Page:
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Potential JEA buyers weren't obligated to assume Vogtle contract, documents show


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Potential JEA buyers weren't obligated to assume Vogtle contract, documents show

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Although the potential sale or restructuring of Florida municipal utility JEA has been scrapped, documents from the solicitation process show that any buyers would not have been obligated to become involved in the utility's long-running legal entanglements related to power contracts for the delayed Vogtle nuclear project.

The disclosures came after JEA's board of directors voted to end its inquiry for new ownership models Dec. 24, 2019, shortly after terminating CEO Aaron Zahn amid several ethics violations. JEA interim Managing Director and CEO Melissa Dykes said publishing the documents, which include 14 of 16 potential bids, was a step toward "operating in a deliberately transparent way."

According to a Dec. 12, 2019, draft copy of JEA's asset purchase and sale agreement, the company's Vogtle power contract and a proprietary information agreement with Municipal Electric Authority of Georgia, which has a 22.7% stake in the Vogtle project, would have been excluded from any deal that might have resulted from the failed solicitation for alternative ownership structures. JEA remains in a legal battle, provoked by nuclear construction cost overruns, to terminate its power purchase agreement with Municipal Electric Authority of Georgia.

While the solicitation was ongoing, most analysts had expected the Vogtle contract dispute to represent a hurdle for potential buyers to work around but that it would be a part of any deal. In a Nov. 22, 2019, report, for example, S&P Global Ratings analyst Jeffrey Panger said that if JEA proceeded with privatization, the utility "would necessitate the defeasance of about $1.9 billion of debt outstanding and the buyer's assumption of substantial power purchase obligations" from the Vogtle agreement.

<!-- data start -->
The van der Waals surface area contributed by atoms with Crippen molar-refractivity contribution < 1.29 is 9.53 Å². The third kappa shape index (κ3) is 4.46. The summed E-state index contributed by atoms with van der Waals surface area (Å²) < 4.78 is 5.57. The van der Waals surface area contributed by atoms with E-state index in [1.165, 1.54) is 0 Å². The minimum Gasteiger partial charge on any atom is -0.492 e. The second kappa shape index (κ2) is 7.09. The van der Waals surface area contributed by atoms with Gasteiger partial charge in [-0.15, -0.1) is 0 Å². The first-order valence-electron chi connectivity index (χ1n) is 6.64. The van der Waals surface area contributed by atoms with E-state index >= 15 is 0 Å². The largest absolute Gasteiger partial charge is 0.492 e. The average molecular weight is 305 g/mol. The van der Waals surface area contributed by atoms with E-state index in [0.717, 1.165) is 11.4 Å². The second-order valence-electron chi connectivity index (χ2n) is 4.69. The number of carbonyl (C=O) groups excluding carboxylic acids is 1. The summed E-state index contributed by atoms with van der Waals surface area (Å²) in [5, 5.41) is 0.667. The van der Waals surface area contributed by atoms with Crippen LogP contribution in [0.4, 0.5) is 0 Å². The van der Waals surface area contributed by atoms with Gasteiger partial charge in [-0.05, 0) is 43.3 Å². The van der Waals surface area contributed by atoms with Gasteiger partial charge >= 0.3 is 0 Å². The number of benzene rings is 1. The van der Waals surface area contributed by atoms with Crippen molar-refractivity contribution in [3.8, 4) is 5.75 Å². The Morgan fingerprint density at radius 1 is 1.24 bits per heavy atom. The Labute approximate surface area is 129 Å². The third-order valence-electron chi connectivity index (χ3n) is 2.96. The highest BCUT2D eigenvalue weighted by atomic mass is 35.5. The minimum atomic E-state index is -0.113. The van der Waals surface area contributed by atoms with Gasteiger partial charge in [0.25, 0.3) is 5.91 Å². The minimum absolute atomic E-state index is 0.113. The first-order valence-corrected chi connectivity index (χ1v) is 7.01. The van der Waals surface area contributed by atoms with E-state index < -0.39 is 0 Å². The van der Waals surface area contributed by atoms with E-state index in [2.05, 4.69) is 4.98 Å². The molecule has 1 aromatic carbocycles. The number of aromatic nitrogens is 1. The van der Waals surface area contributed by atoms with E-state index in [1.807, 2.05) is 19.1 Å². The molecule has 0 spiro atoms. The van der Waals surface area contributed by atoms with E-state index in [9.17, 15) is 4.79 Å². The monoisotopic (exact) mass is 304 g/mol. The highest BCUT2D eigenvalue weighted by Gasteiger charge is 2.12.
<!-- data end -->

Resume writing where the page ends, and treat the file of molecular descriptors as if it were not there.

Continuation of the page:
In its disclosures, JEA revealed that five respondents made it to the final stages of negotiations: investor-owned utilities Duke Energy Corp., Emera Inc. and NextEra Energy Inc.; JEA Public Power Partners, a consortium including Emera, private equity firm Bernhard Capital Partners Management LP, water and wastewater system operator Suez SA and nonprofit asset development organization Provident Resources Group; American Water Works Co. Inc., and Macquarie Group Ltd. subsidiary Macquarie Infrastructure & Real Assets Inc.

Duke, Emera and Macquarie in their bids expressed interest in all of JEA's assets, including its electric and water businesses, for a transaction value of at least $3 billion as part of the solicitation requirements. Both utilities and Macquarie said they would have been open to partnering with other companies to help run JEA's water and wastewater operations, with Emera adding that it would allow JEA to keep the water segment government-owned.

JEA Public Power Partners' proposal would have allowed JEA to enter into a 30-year agreement for a concession structure to allow the city of Jacksonville to maintain ownership and receive private capital from the utility. That deal would have had a net value of at least $3.61 billion.

NextEra and American Water Works had not consented to allow JEA to publish their bids as of Jan. 6.